0 comments on “Obama rejects public financing”

  1. How is that DNC funded ad dishonest? You republican shills kill me. Pompous is the word that comes to mind.

  2. This is a REALLY dumb issue. McCain would complain if Obama forgot to put the seat down in a Pentagon rest room. He's rying to find anything to give him any chance. I kind of liked McCain, but now he's behaving like Hillary; much ado about nothing.

  3. Aw, poor Johnny, no one is giving him money, so he has to beg to get public funds and money from special interests, aw, poor boy!
    It's time to move on, new boss, yes, but NOT like the old boss.
    This boss actually has popoular support, THAT is the difference.
    Majority of contributions coming from every day working Americans in very small amounts, yes, new boss, and very different.
    Welcome to the 21st century, Hoystory, get used to it, hehe!

  4. First, public financing. Saying one would aggressively speak with his or her opponent on using public financing in the general election is not a promise. So don't get it twisted. It is a statement; a promise usually beings with "I pledge" or "I promise". Second, the quote is not in its entirety - you left off the part about "if the republican opponent has committed to public financing I will aggressively...." What the republican party is leaving out is that McCain had been refusing to commit to public financing and didn't formally do so until AFTER Obama announced he wouldn't accept public financing. Third, considering the amounts of funds raised by Senator Obama I see no reason to give up an advantage to his reveal. In all reality you if you are in a competition, which this is make no doubt, you don't make things easy for your opponent.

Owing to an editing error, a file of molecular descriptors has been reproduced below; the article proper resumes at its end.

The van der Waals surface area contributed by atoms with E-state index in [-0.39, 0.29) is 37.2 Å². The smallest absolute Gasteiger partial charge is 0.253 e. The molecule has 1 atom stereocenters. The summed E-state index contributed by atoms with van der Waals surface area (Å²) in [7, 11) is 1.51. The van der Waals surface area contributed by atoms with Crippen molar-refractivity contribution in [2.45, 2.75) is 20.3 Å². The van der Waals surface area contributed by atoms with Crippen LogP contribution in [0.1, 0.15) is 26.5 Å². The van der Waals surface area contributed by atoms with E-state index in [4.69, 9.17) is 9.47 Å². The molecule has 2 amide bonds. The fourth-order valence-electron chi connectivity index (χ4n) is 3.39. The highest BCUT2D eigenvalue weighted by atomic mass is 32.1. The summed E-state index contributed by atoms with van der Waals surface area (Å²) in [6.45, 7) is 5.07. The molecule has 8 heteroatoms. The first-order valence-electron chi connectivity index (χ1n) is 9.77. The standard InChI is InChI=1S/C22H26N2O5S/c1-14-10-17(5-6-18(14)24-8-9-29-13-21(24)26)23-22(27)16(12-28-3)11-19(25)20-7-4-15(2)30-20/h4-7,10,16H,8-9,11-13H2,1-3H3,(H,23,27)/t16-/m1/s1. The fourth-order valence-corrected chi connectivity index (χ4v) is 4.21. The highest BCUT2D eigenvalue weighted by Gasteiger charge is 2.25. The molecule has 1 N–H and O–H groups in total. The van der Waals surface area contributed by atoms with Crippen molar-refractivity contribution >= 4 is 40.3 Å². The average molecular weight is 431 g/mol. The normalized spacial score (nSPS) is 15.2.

Regarding the ad. 17 years ago no one could have predicted that we would be in a war in Iraq. So how can you or anyone else predict that if McCain were to become president that little Alex won't be in Iraq when that time comes. In addition with regards to the comment about if and when Alex is old enough to serve it would be his decision and not his mothers. A good parent NEVER losses the right to influence his or her child. The fact is Senator McCain has a propensity toward violence and a certain lack of empathy toward soldiers and serving as reflected in his comment regarding our militaries longevity in Iraq - "Its not important".

  5. ScottNYC,

    Seventeen years ago we had just concluded major hostilities against Iraq. There was a pause for a couple years where we weren't getting shot at quite as often as after 1998.
    I'm not saying a follow-up war was a foregone conclusion, but to say "No one could have predicted that we would be in a war in Iraq" is to miss everyone in the military and the government in the 1990s who wondered if/when we were finally going to start bringing what Saddam started in 1990 to a conclusion.